The Justice Department is already investigating possible collusion between Apple and Google in which the companies had secretly agreed not to poach each other’s employees.
Based on an article by Bloomberg’s Connie Gulielmo, it appears such deals may be standard operating procedure for Apple.
Bloomberg reviewed “communications” between Steve Jobs and then-Palm-CEO Ed Colligan from the summer of 2007 (presumably emails).
Two months after Palm poached iPod star Jon Rubinstein to remake Palm, Bloomberg says, Steve told Colligan that “We must do whatever we can to stop this.”
Steve then reportedly proposed a deal in which the companies not hire from one another–the same arrangement that Apple apparently had with Google. This proposal was not contained in the communications reviewed by Bloomberg, but Colligan’s response was:
“Your proposal that we agree that neither company will hire the other’s employees, regardless of the individual’s desires, is not only wrong, it is likely illegal,” Colligan said to Jobs, 54, according to the communications. Colligan said he thought about Jobs’s proposal and considered offering hiring concessions, before deciding against it, according to the exchanges.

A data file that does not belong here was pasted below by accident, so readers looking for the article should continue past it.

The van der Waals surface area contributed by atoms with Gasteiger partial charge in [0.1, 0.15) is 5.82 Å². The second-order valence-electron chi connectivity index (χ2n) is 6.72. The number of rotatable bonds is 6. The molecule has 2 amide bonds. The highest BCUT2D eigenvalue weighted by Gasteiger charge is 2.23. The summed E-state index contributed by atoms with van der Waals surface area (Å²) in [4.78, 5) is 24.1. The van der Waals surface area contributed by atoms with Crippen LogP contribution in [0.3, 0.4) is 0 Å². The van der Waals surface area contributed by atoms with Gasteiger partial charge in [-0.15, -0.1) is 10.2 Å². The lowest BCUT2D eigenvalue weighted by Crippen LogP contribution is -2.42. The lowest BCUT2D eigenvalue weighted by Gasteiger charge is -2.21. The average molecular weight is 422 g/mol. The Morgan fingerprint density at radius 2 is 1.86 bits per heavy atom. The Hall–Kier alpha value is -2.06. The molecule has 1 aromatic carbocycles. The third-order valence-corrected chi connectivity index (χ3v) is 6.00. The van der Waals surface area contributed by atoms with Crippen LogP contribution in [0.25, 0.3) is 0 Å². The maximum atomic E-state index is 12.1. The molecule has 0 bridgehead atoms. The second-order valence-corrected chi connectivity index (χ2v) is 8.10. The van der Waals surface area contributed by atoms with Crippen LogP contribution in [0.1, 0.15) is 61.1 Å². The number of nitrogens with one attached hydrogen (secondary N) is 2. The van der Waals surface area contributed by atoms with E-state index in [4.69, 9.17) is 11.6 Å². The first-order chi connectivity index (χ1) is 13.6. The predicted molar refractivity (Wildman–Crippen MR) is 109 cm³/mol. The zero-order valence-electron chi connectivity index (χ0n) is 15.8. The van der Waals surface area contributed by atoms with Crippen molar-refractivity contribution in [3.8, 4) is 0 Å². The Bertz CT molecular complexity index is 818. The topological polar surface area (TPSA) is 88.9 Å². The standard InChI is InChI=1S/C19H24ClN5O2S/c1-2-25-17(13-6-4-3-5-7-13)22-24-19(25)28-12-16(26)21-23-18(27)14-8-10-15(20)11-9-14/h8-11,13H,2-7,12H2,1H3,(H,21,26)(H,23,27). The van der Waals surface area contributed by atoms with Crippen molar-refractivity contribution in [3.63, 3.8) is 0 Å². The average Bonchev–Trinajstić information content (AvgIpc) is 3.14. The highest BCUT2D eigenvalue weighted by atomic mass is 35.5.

Bloomberg says the communications show that during these discussions Steve also implicitly threatened to crush Palm with a legal attack.
Given the success Palm has had with the iPhone-like Pre, one can understand why Steve would not want Palm poaching any more of his team. In the communications between the CEOs, however, Colligan noted that Apple had already hired 2% of Palm’s workforce to help build the iPhone. So it seems that Steve’s distaste for poaching only developed when the talent started flowing the other way.
As we noted when the DOJ opened the Apple-Google investigation, such secret deals are probably illegal and definitely wrongheaded. The Palm communications will be more fodder for the DOJ to investigate.
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